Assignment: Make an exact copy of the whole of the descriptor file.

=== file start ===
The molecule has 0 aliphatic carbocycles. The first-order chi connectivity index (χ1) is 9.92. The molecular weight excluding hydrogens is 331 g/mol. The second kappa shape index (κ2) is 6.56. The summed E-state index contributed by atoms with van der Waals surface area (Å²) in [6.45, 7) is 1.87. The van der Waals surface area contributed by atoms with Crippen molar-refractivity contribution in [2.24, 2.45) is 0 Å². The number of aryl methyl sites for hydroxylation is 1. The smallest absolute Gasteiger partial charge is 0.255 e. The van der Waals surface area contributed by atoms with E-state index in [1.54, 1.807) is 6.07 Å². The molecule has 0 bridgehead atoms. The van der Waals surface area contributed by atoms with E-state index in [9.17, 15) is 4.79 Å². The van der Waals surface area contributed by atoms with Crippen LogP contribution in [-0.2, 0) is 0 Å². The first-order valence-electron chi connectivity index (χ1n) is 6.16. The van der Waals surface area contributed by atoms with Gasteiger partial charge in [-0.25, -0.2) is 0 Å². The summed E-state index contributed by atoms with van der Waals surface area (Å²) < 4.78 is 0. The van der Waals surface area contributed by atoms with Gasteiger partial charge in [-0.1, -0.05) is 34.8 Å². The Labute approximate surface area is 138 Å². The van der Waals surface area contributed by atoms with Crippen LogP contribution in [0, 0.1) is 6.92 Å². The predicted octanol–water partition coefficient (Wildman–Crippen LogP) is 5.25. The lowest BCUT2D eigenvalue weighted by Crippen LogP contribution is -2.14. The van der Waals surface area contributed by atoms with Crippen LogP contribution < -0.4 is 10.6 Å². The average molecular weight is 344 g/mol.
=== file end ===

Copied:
The molecule has 0 aliphatic carbocycles. The first-order chi connectivity index (χ1) is 9.92. The molecular weight excluding hydrogens is 331 g/mol. The second kappa shape index (κ2) is 6.56. The summed E-state index contributed by atoms with van der Waals surface area (Å²) in [6.45, 7) is 1.87. The van der Waals surface area contributed by atoms with Crippen molar-refractivity contribution in [2.24, 2.45) is 0 Å². The number of aryl methyl sites for hydroxylation is 1. The smallest absolute Gasteiger partial charge is 0.255 e. The van der Waals surface area contributed by atoms with E-state index in [1.54, 1.807) is 6.07 Å². The molecule has 0 bridgehead atoms. The van der Waals surface area contributed by atoms with E-state index in [9.17, 15) is 4.79 Å². The van der Waals surface area contributed by atoms with Crippen LogP contribution in [-0.2, 0) is 0 Å². The first-order valence-electron chi connectivity index (χ1n) is 6.16. The van der Waals surface area contributed by atoms with Gasteiger partial charge in [-0.25, -0.2) is 0 Å². The summed E-state index contributed by atoms with van der Waals surface area (Å²) < 4.78 is 0. The van der Waals surface area contributed by atoms with Gasteiger partial charge in [-0.1, -0.05) is 34.8 Å². The Labute approximate surface area is 138 Å². The van der Waals surface area contributed by atoms with Crippen LogP contribution in [0, 0.1) is 6.92 Å². The predicted octanol–water partition coefficient (Wildman–Crippen LogP) is 5.25. The lowest BCUT2D eigenvalue weighted by Crippen LogP contribution is -2.14. The van der Waals surface area contributed by atoms with Crippen LogP contribution < -0.4 is 10.6 Å². The average molecular weight is 344 g/mol.